I’ve always liked Jazz, from the moment I first heard it. In fact, probably before I even knew I had heard it because if I remember correctly my first exposure to it was in the theme music of some late-50’s to mid-60’s TV shows. It wasn’t until years later than I realized so many of the shows I watched used Jazz or Jazz-style music for their intros and theme music.
But I’ve never known why I liked Jazz, apart from just enjoying the sound. I’ve heard people more educated than I discuss the aspects and nuances of Jazz and various Jazz artists, but I could not offer anything of substance to the conversation aside from, “I like Jazz.”
Several weeks ago I became aware of EDX, an organization offering online courses, for credit or simply to audit, from universities around the world. Here’s how they describe themselves:
EdX offers interactive online classes and MOOCs from the world’s best universities. Online courses from MITx, HarvardX, BerkeleyX, UTx and many other universities. Topics include biology, business, chemistry, computer science, economics, finance, electronics, engineering, food and nutrition, history, humanities, law, literature, math, medicine, music, philosophy, physics, science, statistics and more. EdX is a non-profit online initiative created by founding partners Harvard and MIT.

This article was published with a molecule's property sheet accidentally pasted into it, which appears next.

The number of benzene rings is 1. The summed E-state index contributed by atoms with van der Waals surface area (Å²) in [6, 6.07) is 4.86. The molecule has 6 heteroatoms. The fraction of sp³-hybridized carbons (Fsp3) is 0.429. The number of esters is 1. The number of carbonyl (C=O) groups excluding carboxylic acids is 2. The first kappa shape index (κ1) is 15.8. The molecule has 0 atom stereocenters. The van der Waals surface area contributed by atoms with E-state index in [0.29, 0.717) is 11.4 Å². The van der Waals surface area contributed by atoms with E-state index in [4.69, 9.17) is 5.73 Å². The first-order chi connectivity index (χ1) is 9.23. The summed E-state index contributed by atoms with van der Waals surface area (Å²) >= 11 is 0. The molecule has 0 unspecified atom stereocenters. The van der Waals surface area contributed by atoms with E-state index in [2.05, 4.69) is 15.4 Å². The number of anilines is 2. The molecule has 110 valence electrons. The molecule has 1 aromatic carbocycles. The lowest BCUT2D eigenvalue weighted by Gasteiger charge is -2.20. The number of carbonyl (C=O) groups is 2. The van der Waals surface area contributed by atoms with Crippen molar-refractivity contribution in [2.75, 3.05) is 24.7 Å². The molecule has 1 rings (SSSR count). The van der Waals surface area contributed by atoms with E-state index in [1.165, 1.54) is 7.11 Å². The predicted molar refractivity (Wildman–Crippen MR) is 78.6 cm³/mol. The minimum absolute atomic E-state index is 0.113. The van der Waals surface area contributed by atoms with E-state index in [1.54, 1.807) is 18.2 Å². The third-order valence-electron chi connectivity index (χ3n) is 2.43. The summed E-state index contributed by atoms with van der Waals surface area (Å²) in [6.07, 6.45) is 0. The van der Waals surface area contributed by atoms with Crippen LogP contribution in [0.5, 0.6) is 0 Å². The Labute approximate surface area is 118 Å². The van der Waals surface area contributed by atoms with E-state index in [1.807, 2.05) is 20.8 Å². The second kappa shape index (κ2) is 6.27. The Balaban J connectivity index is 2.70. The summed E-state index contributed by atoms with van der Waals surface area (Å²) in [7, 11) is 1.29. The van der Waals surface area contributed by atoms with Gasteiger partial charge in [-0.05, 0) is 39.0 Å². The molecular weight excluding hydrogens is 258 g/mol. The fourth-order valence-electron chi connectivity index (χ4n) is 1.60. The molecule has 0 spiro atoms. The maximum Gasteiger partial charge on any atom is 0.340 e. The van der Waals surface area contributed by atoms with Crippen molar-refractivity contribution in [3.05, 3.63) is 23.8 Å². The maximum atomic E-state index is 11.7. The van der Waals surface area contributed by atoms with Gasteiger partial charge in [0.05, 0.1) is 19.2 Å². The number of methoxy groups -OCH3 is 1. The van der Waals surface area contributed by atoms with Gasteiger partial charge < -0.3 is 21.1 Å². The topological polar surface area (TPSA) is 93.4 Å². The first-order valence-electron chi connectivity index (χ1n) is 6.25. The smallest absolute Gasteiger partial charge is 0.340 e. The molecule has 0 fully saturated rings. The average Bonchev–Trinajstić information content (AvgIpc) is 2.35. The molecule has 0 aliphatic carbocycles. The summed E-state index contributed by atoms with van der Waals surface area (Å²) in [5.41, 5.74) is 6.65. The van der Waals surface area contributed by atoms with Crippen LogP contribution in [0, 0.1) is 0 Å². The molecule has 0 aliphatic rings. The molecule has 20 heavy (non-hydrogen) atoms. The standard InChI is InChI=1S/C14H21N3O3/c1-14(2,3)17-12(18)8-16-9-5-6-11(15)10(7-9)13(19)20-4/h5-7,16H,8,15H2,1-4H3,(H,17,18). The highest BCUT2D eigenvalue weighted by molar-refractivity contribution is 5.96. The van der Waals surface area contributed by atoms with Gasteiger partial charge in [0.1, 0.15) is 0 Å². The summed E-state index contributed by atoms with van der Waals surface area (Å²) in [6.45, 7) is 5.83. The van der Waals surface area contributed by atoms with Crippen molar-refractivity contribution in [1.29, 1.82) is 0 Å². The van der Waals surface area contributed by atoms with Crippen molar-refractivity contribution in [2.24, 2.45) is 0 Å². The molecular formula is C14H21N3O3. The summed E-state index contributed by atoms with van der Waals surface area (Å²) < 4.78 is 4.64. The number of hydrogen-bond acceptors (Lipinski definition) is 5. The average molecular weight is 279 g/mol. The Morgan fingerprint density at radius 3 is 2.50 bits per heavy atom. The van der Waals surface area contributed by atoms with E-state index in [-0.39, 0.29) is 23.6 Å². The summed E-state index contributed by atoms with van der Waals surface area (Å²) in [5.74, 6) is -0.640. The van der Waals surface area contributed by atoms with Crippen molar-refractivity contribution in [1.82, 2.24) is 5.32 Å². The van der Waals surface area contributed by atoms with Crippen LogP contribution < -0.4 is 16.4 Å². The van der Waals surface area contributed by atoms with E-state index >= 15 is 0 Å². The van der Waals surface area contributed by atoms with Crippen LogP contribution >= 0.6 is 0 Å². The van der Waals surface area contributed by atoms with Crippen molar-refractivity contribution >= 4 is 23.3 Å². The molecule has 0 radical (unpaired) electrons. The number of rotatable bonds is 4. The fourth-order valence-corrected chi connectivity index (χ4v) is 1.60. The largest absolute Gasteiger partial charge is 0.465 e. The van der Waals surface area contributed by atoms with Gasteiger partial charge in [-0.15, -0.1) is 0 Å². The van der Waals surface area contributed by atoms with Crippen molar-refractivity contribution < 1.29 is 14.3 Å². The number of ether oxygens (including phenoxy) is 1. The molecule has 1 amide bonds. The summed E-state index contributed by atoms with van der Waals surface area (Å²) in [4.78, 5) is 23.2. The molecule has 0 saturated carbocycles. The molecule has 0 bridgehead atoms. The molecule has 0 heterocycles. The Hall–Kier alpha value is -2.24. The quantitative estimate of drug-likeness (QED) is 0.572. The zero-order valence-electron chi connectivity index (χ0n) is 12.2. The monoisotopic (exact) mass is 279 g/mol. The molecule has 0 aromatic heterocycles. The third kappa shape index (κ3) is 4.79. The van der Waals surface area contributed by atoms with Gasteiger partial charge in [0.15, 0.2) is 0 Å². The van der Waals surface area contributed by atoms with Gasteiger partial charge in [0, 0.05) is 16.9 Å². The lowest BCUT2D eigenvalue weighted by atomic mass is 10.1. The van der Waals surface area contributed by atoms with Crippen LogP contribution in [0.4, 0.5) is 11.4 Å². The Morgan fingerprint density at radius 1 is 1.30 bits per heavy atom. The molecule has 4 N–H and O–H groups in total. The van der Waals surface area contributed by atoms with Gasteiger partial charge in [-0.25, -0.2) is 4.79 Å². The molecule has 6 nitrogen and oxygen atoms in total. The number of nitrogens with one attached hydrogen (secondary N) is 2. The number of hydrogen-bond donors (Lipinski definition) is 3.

Looking over their courseware, I discovered that the University of Texas at Austin was offering a “Jazz Appreciation” course and I signed up to audit the course. The first class was last week and it was great! They provide course transcripts, videos, interactive lessons, samples of specific Jazz, forums for discussing Jazz, and connectivity through Twitter for “office hours” with the course’s professors. The course last 10 weeks with 1 lesson a week and requires 3-5 hours a week of the student’s time. At the end I’ll get a nice certificate, but what is more important to me is the expanded knowledge I’ll have gained about something I’ve long had an interest in from university level professors and educational experts, all for a cost no greater than my time.
Man I love the Internet!
I’ve also registered for “Principles of Written English” offered by the University of California, Berkeley that just began and “The Science of Everyday Thinking” offered by the University of Queensland, Australia that begins in March. I would encourage you to take a look at the course offerings and see if there’s a subject you have an interest in. They also offer “for credit” courses if you have the money to spend. But if you just want to expand your knowledge about a subject, this is a great way to do so.